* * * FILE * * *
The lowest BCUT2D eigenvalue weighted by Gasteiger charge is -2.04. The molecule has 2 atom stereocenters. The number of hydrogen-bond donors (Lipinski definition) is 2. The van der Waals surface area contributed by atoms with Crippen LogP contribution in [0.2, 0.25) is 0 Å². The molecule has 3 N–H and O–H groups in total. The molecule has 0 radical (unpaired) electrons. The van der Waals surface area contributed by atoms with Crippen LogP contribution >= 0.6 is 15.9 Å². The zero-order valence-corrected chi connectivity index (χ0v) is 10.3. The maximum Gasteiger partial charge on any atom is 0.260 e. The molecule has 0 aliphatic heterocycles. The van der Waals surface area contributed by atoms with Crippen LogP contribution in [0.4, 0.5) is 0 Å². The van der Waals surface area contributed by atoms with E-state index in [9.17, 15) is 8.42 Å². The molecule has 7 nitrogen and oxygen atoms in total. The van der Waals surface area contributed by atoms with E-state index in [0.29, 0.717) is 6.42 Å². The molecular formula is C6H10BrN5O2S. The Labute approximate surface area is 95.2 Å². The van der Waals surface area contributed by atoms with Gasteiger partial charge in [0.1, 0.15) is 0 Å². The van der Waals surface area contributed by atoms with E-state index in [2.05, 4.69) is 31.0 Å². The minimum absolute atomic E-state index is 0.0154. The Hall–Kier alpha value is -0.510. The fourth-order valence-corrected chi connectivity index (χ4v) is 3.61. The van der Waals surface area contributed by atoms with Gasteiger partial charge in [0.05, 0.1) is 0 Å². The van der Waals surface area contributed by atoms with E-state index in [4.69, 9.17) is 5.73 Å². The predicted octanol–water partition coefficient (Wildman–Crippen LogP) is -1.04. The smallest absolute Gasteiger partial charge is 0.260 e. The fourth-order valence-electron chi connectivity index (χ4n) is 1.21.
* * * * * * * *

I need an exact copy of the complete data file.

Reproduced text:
The lowest BCUT2D eigenvalue weighted by Gasteiger charge is -2.04. The molecule has 2 atom stereocenters. The number of hydrogen-bond donors (Lipinski definition) is 2. The van der Waals surface area contributed by atoms with Crippen LogP contribution in [0.2, 0.25) is 0 Å². The molecule has 3 N–H and O–H groups in total. The molecule has 0 radical (unpaired) electrons. The van der Waals surface area contributed by atoms with Crippen LogP contribution >= 0.6 is 15.9 Å². The zero-order valence-corrected chi connectivity index (χ0v) is 10.3. The maximum Gasteiger partial charge on any atom is 0.260 e. The molecule has 0 aliphatic heterocycles. The van der Waals surface area contributed by atoms with Crippen LogP contribution in [0.4, 0.5) is 0 Å². The van der Waals surface area contributed by atoms with E-state index in [9.17, 15) is 8.42 Å². The molecule has 7 nitrogen and oxygen atoms in total. The van der Waals surface area contributed by atoms with E-state index in [0.29, 0.717) is 6.42 Å². The molecular formula is C6H10BrN5O2S. The Labute approximate surface area is 95.2 Å². The van der Waals surface area contributed by atoms with Gasteiger partial charge in [0.1, 0.15) is 0 Å². The van der Waals surface area contributed by atoms with E-state index in [2.05, 4.69) is 31.0 Å². The minimum absolute atomic E-state index is 0.0154. The Hall–Kier alpha value is -0.510. The fourth-order valence-corrected chi connectivity index (χ4v) is 3.61. The van der Waals surface area contributed by atoms with Gasteiger partial charge in [0.05, 0.1) is 0 Å². The van der Waals surface area contributed by atoms with E-state index in [4.69, 9.17) is 5.73 Å². The predicted octanol–water partition coefficient (Wildman–Crippen LogP) is -1.04. The smallest absolute Gasteiger partial charge is 0.260 e. The fourth-order valence-electron chi connectivity index (χ4n) is 1.21.